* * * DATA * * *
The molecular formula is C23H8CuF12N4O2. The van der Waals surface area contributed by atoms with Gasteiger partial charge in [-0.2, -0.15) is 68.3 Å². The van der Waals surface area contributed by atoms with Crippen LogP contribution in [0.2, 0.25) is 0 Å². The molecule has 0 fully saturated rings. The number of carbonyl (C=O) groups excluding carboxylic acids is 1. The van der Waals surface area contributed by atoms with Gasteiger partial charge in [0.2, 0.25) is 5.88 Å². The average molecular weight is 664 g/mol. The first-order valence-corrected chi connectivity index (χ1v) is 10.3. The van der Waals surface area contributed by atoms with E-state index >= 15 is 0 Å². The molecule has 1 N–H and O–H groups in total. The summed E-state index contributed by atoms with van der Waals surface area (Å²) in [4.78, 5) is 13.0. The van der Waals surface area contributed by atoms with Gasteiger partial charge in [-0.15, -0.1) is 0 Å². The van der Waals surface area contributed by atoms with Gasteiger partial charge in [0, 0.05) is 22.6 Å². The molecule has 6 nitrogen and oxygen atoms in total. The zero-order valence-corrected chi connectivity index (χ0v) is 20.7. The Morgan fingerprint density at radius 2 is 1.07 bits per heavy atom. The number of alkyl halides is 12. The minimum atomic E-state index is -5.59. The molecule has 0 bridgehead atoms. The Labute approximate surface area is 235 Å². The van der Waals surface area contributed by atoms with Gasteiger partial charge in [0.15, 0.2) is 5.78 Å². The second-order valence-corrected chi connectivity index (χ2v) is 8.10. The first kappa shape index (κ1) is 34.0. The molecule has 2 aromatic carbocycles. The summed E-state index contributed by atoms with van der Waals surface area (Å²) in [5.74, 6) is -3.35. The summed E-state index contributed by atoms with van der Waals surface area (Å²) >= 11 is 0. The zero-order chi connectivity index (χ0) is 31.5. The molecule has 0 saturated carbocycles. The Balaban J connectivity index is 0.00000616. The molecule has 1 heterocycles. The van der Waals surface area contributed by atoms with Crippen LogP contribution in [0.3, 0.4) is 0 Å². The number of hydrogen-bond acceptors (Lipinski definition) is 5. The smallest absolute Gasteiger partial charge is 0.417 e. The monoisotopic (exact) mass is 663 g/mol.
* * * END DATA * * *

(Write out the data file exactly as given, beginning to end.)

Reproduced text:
The molecular formula is C23H8CuF12N4O2. The van der Waals surface area contributed by atoms with Gasteiger partial charge in [-0.2, -0.15) is 68.3 Å². The van der Waals surface area contributed by atoms with Crippen LogP contribution in [0.2, 0.25) is 0 Å². The molecule has 0 fully saturated rings. The number of carbonyl (C=O) groups excluding carboxylic acids is 1. The van der Waals surface area contributed by atoms with Gasteiger partial charge in [0.2, 0.25) is 5.88 Å². The average molecular weight is 664 g/mol. The first-order valence-corrected chi connectivity index (χ1v) is 10.3. The van der Waals surface area contributed by atoms with E-state index >= 15 is 0 Å². The molecule has 1 N–H and O–H groups in total. The summed E-state index contributed by atoms with van der Waals surface area (Å²) in [4.78, 5) is 13.0. The van der Waals surface area contributed by atoms with Gasteiger partial charge in [-0.15, -0.1) is 0 Å². The van der Waals surface area contributed by atoms with Gasteiger partial charge in [0, 0.05) is 22.6 Å². The molecule has 6 nitrogen and oxygen atoms in total. The zero-order valence-corrected chi connectivity index (χ0v) is 20.7. The Morgan fingerprint density at radius 2 is 1.07 bits per heavy atom. The number of alkyl halides is 12. The minimum atomic E-state index is -5.59. The molecule has 0 bridgehead atoms. The Labute approximate surface area is 235 Å². The van der Waals surface area contributed by atoms with Gasteiger partial charge in [0.15, 0.2) is 5.78 Å². The second-order valence-corrected chi connectivity index (χ2v) is 8.10. The first kappa shape index (κ1) is 34.0. The molecule has 2 aromatic carbocycles. The summed E-state index contributed by atoms with van der Waals surface area (Å²) in [5.74, 6) is -3.35. The summed E-state index contributed by atoms with van der Waals surface area (Å²) >= 11 is 0. The zero-order chi connectivity index (χ0) is 31.5. The molecule has 0 saturated carbocycles. The Balaban J connectivity index is 0.00000616. The molecule has 1 heterocycles. The van der Waals surface area contributed by atoms with Crippen LogP contribution in [0.3, 0.4) is 0 Å². The number of hydrogen-bond acceptors (Lipinski definition) is 5. The smallest absolute Gasteiger partial charge is 0.417 e. The monoisotopic (exact) mass is 663 g/mol.